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on 22 May 2006
Lore of the Land does exactly what it claims - it is a comprehensive A-Z of folklore, legends and ghost / paranormal tales organised by County. It's not in the right format to read in bulk, but is absolutely fascinating for local interest and research purposes.

Highly recommended - this is the most accurate and thorough book I have seen on the subject. Not cheap but worth it.
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on 16 November 2008
The Lore of the Land: A Guide to England's Legends, from Spring-heeled Jack to the Witches of Warboys

I chose this book for my prizegiving and I was certainly not disappointed. It is really interesting and logically laid out and the beautiful photos and the sheer amount of information contained within it are astounding. It is quite thick with small print in order to fit as much as possible in it. Great stuff x
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TOP 500 REVIEWERon 15 January 2011
This massive book - even in paperback - gives the reader a county-by-county reference to every folktale, legend and story the authors can track down. Each county starts with a map, keying the location and giving the type of tale with a series of symbols, making it extremely easy to pick out the tales of an area. Within the chapter, the arrangement is alphabetically by placename. Engravings and photos are embedded in the text; for example a photo of a real "hand of glory" from Whitby museum illustrates a tale about its use during a burglary in the 19th century at Old Spital Inn in Co Durham.

Digressions - printed on contrasting paper - are buried in the main text, Shakespeare for instance in Warwickshire. These mini essays, of which there are many, are picked out in the index with page numbers in bold type. However there some eccentricities which make the information harder to use than it might be; there is an excellent essay on the folklore of King Lear, as used by Shakespeare in his play, but this is indexed under "Leir, King" and placed in the chapter on Leicestershire because of a little-known suggestion that he is buried at Leicester. The essay on Shakespeare doesn't reference it, as it covers legends ABOUT Shakespeare. The Leir essay cross-refernces to the entry on KING LUD'S ENTRENCHMENTS but doesn't give the page number, so you have to go to the index again to find it. The type throughout varies from the very small to the incredibly tiny, and the book unwieldily thick, so this toing and froing is no small matter.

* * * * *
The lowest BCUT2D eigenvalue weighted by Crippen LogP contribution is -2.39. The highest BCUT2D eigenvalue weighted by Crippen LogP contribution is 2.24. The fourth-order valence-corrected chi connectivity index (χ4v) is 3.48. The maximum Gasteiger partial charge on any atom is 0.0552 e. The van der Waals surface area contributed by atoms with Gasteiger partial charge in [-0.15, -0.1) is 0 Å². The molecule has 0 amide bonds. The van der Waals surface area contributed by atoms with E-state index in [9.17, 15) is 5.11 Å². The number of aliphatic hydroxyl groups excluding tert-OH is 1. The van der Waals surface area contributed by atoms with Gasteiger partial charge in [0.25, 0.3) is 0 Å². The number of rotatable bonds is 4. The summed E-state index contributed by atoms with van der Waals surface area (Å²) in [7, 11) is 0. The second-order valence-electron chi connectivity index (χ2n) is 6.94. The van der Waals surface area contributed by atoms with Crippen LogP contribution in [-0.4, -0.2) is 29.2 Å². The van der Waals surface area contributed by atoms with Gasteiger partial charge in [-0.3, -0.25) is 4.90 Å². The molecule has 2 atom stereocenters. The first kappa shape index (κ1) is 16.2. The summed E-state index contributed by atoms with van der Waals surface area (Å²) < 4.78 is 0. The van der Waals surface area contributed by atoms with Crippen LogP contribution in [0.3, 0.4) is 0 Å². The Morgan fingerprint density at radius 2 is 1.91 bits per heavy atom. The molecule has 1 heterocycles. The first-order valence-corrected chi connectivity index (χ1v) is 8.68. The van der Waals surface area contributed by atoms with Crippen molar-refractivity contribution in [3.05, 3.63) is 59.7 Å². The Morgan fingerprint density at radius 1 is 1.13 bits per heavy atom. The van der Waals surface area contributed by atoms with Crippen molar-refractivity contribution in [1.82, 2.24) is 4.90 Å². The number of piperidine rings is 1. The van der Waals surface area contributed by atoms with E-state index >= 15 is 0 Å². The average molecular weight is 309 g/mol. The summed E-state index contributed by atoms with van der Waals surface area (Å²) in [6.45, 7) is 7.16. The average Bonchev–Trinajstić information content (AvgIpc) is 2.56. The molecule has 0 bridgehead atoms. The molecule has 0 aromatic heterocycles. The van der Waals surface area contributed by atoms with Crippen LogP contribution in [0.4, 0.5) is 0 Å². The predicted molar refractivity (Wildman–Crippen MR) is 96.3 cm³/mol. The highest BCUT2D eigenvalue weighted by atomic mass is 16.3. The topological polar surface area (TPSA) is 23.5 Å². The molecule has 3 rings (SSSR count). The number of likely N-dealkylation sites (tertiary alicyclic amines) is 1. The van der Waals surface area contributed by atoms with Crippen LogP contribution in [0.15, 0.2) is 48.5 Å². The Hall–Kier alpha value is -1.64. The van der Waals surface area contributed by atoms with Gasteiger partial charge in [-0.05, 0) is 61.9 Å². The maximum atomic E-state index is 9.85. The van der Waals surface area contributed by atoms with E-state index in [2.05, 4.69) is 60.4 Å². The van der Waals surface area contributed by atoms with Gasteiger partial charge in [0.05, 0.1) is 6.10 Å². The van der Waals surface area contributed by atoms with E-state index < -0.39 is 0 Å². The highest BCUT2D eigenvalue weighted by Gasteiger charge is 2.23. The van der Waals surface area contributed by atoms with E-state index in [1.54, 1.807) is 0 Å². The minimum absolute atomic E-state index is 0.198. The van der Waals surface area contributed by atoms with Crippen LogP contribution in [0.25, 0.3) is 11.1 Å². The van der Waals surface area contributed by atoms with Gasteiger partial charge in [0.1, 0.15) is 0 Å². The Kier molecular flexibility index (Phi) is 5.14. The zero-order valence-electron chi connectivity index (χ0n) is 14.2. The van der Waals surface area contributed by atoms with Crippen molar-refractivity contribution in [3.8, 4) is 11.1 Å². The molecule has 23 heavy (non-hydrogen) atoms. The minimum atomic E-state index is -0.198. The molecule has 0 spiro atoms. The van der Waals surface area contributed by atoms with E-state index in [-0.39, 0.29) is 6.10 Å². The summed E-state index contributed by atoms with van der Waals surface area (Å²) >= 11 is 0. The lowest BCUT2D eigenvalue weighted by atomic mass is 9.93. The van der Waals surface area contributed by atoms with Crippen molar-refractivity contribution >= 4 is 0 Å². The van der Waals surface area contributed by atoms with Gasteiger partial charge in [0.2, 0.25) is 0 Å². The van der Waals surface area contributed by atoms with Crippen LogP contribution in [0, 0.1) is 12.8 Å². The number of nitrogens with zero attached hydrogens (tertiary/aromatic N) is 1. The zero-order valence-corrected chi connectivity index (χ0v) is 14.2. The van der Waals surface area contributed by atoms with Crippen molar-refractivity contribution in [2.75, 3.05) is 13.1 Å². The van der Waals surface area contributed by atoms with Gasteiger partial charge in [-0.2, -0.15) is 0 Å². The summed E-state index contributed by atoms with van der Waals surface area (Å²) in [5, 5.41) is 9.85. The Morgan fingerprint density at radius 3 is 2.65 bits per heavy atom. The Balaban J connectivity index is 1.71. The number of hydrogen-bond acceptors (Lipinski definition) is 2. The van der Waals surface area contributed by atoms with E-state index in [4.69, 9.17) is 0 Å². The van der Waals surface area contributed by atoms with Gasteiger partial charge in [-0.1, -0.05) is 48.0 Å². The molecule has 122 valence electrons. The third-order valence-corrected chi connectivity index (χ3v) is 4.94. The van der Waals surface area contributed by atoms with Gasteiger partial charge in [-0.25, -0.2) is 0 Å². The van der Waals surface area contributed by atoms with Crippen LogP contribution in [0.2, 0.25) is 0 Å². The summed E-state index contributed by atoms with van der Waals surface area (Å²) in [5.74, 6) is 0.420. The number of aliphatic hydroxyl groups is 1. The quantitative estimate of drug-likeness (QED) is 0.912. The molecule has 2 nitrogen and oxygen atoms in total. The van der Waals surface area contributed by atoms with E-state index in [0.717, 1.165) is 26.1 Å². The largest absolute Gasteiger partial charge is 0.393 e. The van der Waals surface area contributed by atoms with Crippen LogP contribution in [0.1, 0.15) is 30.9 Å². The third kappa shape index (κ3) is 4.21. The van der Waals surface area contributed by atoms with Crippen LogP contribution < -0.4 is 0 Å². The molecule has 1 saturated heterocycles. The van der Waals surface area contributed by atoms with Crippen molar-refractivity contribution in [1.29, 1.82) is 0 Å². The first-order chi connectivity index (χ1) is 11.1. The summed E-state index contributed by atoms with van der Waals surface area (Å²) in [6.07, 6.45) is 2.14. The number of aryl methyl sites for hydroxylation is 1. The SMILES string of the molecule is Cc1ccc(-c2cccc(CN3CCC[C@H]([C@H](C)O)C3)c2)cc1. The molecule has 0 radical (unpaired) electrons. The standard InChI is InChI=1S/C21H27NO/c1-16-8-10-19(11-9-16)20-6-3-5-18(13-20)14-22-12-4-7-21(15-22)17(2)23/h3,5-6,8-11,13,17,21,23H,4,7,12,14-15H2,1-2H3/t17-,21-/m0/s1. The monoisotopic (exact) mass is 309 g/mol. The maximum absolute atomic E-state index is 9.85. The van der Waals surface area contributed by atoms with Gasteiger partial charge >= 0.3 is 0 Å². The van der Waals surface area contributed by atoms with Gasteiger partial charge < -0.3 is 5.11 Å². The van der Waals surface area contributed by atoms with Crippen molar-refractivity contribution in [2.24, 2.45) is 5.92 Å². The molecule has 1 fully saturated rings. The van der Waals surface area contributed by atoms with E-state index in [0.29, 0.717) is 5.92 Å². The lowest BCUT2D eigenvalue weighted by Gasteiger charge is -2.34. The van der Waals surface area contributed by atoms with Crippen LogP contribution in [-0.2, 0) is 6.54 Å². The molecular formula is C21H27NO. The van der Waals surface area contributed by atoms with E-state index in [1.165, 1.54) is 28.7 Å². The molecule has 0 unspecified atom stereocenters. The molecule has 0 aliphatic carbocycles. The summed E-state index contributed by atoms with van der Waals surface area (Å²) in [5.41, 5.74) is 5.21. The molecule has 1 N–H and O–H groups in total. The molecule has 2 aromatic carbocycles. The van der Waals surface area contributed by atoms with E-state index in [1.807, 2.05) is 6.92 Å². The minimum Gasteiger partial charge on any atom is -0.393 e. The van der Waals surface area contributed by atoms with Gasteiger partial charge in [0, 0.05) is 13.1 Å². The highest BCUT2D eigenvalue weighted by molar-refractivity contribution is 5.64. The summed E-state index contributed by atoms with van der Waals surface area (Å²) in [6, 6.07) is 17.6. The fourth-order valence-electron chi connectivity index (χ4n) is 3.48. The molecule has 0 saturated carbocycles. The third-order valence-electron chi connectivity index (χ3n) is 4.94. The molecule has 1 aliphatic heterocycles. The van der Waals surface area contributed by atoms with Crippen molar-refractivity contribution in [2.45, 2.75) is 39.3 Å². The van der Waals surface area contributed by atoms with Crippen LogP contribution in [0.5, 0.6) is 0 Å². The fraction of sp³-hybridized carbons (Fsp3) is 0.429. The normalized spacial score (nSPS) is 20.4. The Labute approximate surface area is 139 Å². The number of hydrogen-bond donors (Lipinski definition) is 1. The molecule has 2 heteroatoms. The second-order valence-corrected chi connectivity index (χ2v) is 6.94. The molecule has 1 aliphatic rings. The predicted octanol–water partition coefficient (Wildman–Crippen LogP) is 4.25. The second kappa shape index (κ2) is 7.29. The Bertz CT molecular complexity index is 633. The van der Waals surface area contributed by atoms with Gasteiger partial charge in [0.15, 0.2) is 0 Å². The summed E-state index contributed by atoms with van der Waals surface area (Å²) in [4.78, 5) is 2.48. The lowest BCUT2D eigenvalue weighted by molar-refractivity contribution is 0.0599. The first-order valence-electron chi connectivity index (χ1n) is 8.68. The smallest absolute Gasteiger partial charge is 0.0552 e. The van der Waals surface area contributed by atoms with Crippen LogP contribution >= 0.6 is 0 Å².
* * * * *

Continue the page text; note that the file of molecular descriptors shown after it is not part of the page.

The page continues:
These are minor quibbles about an otherwise excellent book. The index does enable the reader - or at least the reader with preternaturally keen eyesight - to find legends by subject, which is a huge bonus. Look on the book as rather like the Pitt Rivers museum in Oxford; a huge resource, sometimes requiring you to get out your torch and peer closely at things.
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on 8 November 2005
This book is not only perfectly designed for browsing, but clearly very well researched.
It works on various levels too. If you are touring or visiting England, or if you live here and want to delve into the legendary and curious aspects of England then just buy this book. It is also thorough enough to be an important source for researchers.
It's also dedicated to the wonderful Katharine Briggs.
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on 26 October 2005
I bought this as a birthday present for my mum but I'm going to have to get her another copy as I can't bring myself to part with it! The pictures are just fantastic: makes you realise just how many ghostly stories have built up around really famous places like Hampton Court and the Tower of London. But it's not just famous places that get a mention - really tiny villages like East Bergholt in Suffolk are in there too (the chirch was deprived of a steeple by the machinations of the devil, apparently). Highly recommended!
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on 9 September 2011
My copy is the first printing paperback. It has a sewn binding, and the same high-quality paper as the hardback, and all the original colour photographs, too. It's just printed smaller. This is worth it to have a book that is so much easier to handle, because it is one for constant use and dipping into - an ideal bedside book - and the hardback weighs a ton. (The paperback is still a very thick book, and the ideal would be to take it to a bookbinder and give it a library-style turtleback cover, to stop it turning into a football!)